Ocean-bound scientists drilling for new clues about dinosaur extinction event
On April 14, scientists will begin collecting new samples from the Chicxulub impact crater, remnant of an asteroid that crashed into Earth 66 million years ago and caused the extinctions of 75 percent of the planet's species, including the dinosaurs. The international team includes two Penn State researchers, Tim Bralower, professor of geosciences, and Heather Jones, Ph.D. candidate in geosciences.
Scientists theorize that a 6-mile-wide asteroid struck the Earth on Mexico's Yucatan Peninsula, resulting in a chain of events—global darkness, nuclear winter, ocean acidification and rampant wildfires—that wiped out nearly all life. The asteroid struck Earth with more than a billion times the energy of an atomic bomb, researchers estimate, and melted the rock at ground zero.
The International Ocean Discovery Program (IODP) research team hopes to learn new details about how life persisted following the impact. Team members also hope to better understand the mechanics of the crash, such as how rapidly temperature changed after impact, the angle at which the asteroid struck the Earth and how the bedrock behaved under such intense pressure.
Stationed on a drilling rig 25 miles off the coast of Mexico, the team will collect samples from the circle-shaped perimeter, known as the 'peak ring,' of the Chicxulub impact crater. The Chicxulub crater is the only known impact crater on Earth with an intact peak ring, and it is the only crater that has been linked to a mass extinction.
"I'm excited to be part of the project because it's the first time that anyone has collected samples from the crater's peak ring," said Bralower. "Deep underneath the peak ring is a geological layer called the melt layer. This layer shows evidence of widespread melting at the time of the crash, and this melting was a critical part of the extinction process because it led to a global rainout of tiny melt droplets that caused wildfires."
Bralower will be on board the drilling rig to conduct initial analyses of the samples as the IODP team digs. Once the cores have been extracted, the team will transport them to IODP's Bremen Core Repository in Germany. Jones will travel to Germany in September to help the team conduct a detailed analysis of the cores.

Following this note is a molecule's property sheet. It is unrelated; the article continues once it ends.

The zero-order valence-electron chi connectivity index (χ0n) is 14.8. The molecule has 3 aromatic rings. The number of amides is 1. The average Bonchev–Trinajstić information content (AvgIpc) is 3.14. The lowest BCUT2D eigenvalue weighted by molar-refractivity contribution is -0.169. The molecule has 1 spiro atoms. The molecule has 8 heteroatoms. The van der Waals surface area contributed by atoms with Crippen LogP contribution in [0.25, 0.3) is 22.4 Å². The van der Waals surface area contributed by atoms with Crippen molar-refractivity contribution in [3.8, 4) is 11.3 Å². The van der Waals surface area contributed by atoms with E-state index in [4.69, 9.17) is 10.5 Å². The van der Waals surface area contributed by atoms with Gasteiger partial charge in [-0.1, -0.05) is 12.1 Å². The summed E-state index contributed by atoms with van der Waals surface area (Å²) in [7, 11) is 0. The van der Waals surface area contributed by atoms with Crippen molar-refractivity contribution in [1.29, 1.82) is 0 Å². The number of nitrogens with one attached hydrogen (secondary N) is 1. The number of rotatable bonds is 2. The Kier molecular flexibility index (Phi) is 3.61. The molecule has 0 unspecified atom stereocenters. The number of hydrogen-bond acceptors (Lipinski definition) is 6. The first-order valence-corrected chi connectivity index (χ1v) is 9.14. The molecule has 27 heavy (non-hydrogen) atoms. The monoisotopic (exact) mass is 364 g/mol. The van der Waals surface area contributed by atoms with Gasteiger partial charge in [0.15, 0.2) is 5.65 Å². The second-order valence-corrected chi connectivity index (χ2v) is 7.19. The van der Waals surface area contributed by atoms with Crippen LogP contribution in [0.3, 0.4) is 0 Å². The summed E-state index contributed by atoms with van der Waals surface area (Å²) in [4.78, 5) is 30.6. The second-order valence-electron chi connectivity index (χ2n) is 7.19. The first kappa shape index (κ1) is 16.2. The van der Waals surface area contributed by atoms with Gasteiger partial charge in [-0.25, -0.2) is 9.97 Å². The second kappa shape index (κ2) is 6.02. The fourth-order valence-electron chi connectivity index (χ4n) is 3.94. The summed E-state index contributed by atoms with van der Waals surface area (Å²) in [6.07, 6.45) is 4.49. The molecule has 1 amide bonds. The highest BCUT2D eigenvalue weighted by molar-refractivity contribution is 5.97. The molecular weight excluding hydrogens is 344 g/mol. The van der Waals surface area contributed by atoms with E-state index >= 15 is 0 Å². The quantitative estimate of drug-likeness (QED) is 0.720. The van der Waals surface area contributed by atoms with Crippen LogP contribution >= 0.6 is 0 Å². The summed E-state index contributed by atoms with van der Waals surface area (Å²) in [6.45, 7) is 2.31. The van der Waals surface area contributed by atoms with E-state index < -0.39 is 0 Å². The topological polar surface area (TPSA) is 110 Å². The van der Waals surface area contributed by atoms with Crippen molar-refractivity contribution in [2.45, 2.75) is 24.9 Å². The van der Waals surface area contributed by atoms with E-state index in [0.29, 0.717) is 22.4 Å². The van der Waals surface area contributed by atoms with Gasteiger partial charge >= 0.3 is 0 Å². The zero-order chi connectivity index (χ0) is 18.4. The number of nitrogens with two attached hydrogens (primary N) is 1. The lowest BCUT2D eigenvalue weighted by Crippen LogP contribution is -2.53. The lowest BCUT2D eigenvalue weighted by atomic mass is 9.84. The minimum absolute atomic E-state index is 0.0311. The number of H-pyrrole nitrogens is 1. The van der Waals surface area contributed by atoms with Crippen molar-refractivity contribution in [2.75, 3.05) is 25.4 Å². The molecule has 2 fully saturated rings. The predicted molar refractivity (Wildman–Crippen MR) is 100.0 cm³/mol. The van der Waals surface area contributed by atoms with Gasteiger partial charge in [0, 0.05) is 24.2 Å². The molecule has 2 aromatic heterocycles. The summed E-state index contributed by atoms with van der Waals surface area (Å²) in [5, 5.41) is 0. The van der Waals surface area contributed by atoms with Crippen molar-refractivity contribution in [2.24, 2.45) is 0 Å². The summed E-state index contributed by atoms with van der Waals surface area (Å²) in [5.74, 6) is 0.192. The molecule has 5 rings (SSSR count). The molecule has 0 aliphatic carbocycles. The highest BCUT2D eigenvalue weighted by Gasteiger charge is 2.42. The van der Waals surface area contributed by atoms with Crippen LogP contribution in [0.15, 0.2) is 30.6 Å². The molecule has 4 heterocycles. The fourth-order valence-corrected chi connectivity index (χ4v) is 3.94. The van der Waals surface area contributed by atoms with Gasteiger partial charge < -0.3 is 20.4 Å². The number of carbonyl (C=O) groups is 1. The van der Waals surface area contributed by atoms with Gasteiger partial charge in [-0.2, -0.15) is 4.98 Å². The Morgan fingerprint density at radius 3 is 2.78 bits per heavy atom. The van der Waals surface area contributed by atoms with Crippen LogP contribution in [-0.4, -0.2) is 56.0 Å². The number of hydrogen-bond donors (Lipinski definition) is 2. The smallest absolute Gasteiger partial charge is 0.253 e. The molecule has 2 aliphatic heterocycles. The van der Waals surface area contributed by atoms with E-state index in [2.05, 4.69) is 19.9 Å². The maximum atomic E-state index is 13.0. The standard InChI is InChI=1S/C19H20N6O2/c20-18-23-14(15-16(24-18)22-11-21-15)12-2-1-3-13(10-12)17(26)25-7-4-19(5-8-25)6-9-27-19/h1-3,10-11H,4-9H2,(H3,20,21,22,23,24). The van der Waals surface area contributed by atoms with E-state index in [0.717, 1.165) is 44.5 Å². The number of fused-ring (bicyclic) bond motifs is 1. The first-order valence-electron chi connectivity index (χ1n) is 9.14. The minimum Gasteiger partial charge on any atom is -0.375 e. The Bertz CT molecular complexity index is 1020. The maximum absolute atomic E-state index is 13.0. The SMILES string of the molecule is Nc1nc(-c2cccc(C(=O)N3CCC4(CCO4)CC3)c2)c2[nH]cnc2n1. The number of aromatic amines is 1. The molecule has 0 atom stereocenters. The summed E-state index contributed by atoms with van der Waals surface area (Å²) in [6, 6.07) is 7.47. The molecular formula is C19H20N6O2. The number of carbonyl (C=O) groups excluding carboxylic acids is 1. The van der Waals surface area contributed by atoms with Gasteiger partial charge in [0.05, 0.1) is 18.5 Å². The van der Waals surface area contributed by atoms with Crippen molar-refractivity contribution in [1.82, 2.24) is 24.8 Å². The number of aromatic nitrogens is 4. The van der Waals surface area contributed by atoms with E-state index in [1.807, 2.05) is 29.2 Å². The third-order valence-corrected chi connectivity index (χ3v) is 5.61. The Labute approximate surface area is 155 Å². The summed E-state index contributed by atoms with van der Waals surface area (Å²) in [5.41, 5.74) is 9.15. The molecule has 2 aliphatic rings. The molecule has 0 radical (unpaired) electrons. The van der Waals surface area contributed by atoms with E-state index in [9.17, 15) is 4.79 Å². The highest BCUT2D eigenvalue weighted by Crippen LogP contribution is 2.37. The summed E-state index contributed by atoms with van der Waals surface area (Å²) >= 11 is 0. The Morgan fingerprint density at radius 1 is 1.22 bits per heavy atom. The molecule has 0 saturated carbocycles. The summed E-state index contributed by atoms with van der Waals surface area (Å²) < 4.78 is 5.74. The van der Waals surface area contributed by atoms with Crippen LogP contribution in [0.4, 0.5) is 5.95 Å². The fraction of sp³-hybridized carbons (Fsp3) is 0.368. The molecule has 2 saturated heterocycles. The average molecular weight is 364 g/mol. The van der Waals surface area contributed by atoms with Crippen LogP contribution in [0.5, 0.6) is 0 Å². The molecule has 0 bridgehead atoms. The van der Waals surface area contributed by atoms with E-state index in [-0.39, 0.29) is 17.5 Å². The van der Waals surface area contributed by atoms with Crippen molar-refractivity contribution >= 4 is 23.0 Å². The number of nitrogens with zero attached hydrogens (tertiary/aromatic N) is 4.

To collect their samples, the team has to dig through layers of sediment that have built up on top of the melt layer. They are looking for signs of life and other geological information from between 55 and 66 million years ago. They will first dig 0.3 miles under the ocean floor to the layer of sediment that was deposited roughly 55 million years ago. From there, they aim to collect cores dating back to 66 million years ago, and this is where Bralower's expertise comes into play. He will conduct microscopic analyses on each sample collected at 20- to 30-foot intervals to date the time period of the sediment. To access the sediment deposited 66 million years ago, the team will need to drill a total of 0.5 miles under the sea floor.
"This is really my bread and butter," Bralower said. "Every time we bring a new piece of core up, we'll take a crumb and look at it under a microscope. Based on the fossils we find, we'll know how old the sample is."
Bralower will be looking specifically for phytoplankton fossils because they are easy to prepare and analyze on the ship. Because phytoplankton are at the bottom of the food chain, analyzing their distribution through the 11-million-year interval could help researchers better understand how quickly life recovered after the impact.